Advances in nanotechnology, biotechnology and cyber technology are empowering individuals or criminal groups to target anyone, anywhere and increasingly on a large scale. The era of "omniviolence" opens.
In The Future of Violence, Benjamin Wittes e Gabriella Blum discuss a disturbing hypothetical scenario. A single criminal in Nigeria, "home to a great deal of spam and fraudulent activity online," tricks women and teens into downloading malware that allows them to monitor and record their activity for blackmail purposes.
The true story that inspired the book involved a California man who the FBI eventually captured and sent to prison for 6 years. It doesn't end like this everywhere, however. Many countries, as Wittes and Blum note, "They have neither the will nor the means to monitor cybercrime, prosecute criminals or extradite suspects to their home countries."
The political scientist Daniel Deudney it has a word for what can be: "omnivolence". Examples? The computer Stuart Russell made one very clear.
Many deaths, little effort
Imagine a small group of criminals in the age of omniviolence. A very, very small quadcopter drone, just 2,5 centimeters (1 inch) in diameter can carry a one or two gram charge. A one-gram explosive charge can pierce even a sheet into nine millimeters of steel, and presumably pierce someone's head. Three million drones like this (ordered from a Chinese manufacturer) easily find space in an articulated bus.
With three trucks you can attack a city of 10 million inhabitants: and to carry out a small holocaust it is enough for 5-10% of these weapons to hit the target.
The damage that tens of thousands of soldiers once could do today can be done by three boys. In this scenario, the kill-to-killed ratio could be perhaps 3 / 1.000.000 if only one drone out of 10 hits, and with a single gram explosive charge.
Omniviolence is an unprecedented horror
The terrorist or psychopath of the future will not only have access to the Internet or drones. They can do even worse by exploiting synthetic biology, nanotechnology and advanced Artificial Intelligence SYSTEMS.
Tools that "democratize" terror even between different nations. they make it trivial to cause chaos beyond international borders. And if anyone from anywhere can attack anywhere else, it will put our whole society in crisis. Even the system of states, unable to effectively provide for border security in a world where war is ubiquitous and total.
A war of all against all in a frighteningly vulnerable world.
The worst face of anarchy
Homo omini lupus, Thomas Hobbes would say. In a world transformed into a daily mortal brawl, constant fear would be the sovereign feeling. The Oxford philosopher Nick Bostrom he argues that the only way to defend against a global catastrophe is to employ a universal and invasive surveillance system, what he calls a "high-tech Panopticon".
What is the Panopticon?
Panopticon, or panoptic, is a type of prison designed in 1791 by the philosopher and jurist Jeremy Bentham. A total, ideal prison, in which all cells are guarded from a single point. A nightmare worthy of Orwell, in short.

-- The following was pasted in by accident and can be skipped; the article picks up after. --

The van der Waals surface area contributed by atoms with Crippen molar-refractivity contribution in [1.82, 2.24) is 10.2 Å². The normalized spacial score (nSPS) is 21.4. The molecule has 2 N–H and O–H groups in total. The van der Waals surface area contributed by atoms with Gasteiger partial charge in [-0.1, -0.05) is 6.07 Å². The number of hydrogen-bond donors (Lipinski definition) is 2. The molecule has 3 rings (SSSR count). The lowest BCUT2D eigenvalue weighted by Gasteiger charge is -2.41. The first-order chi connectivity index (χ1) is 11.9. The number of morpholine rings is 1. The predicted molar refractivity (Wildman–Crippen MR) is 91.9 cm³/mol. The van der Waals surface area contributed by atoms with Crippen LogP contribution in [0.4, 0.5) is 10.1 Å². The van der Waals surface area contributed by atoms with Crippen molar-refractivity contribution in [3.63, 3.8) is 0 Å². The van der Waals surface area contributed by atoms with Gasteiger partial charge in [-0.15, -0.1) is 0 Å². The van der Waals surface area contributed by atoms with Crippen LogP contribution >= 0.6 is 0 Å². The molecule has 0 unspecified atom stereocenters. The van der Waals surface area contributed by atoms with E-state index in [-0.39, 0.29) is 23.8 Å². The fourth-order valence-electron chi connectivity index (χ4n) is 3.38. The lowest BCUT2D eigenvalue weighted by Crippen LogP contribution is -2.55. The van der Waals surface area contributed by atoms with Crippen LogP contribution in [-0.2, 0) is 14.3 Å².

Creating and operating a global Panopticon would require a substantial investment, but with falling prices for cameras, data transmission, storage and computing, and rapid advances in AI, it could soon become both technologically feasible and cost-effective.
Bostrom is well aware of the disadvantages of such surveillance: the system could be exploited for totalitarian purposes, blackmailing anyone. However, says Bostrom, the terrible fact is that even a Panopticon may still be a better option than suffering one global catastrophe after another.
How can societies fight omniviolence?
Enlightened ruler - A first hypothesis could be a super intelligent machine, essentially an extremely powerful algorithm, specifically designed to govern fairly.
We could therefore entrust the algorithm with the collection of our data and not constantly worry that the data collected is misused or abused.
Obviously this hypothesis is quite optimistic: the use of AI in the political and judicial system would be fraught with problems. But do we have a better idea for preventing the collapse of the state system under the weight of widespread technological enhancement?
Perhaps a completely new idea will emerge for preserving today's society, assuming the goal is to preserve it. Or maybe emerging technologies won't be such a strong tool of absolute power. It could also be that offensive technologies always lag behind defensive technologies, and so there won't be all this ease in bringing attacks everywhere.
Beyond omniviolence, the world must strengthen itself. For many reasons.
It could also be that before omniviolence destroys state systems, civilization collapses due to different factors. Maybe linked to climate change, to great lethal heat waves, great droughts. Coastal floods, sea level rise. Melting of glaciers and polar ice caps, desertification, destruction of the food chain. Diseases, epidemics, loss of biodiversity, extinctions of species, mass migrations. Continuous? There are plenty of professionals whose job is to list the countless possible reasons for the end of our civilizations.
If we ended up living as hunters and gatherers again, the main concern would be sticks and stones, certainly not design pathogens and artificial intelligence.
Civilization is an experiment. We may not get the results we expect.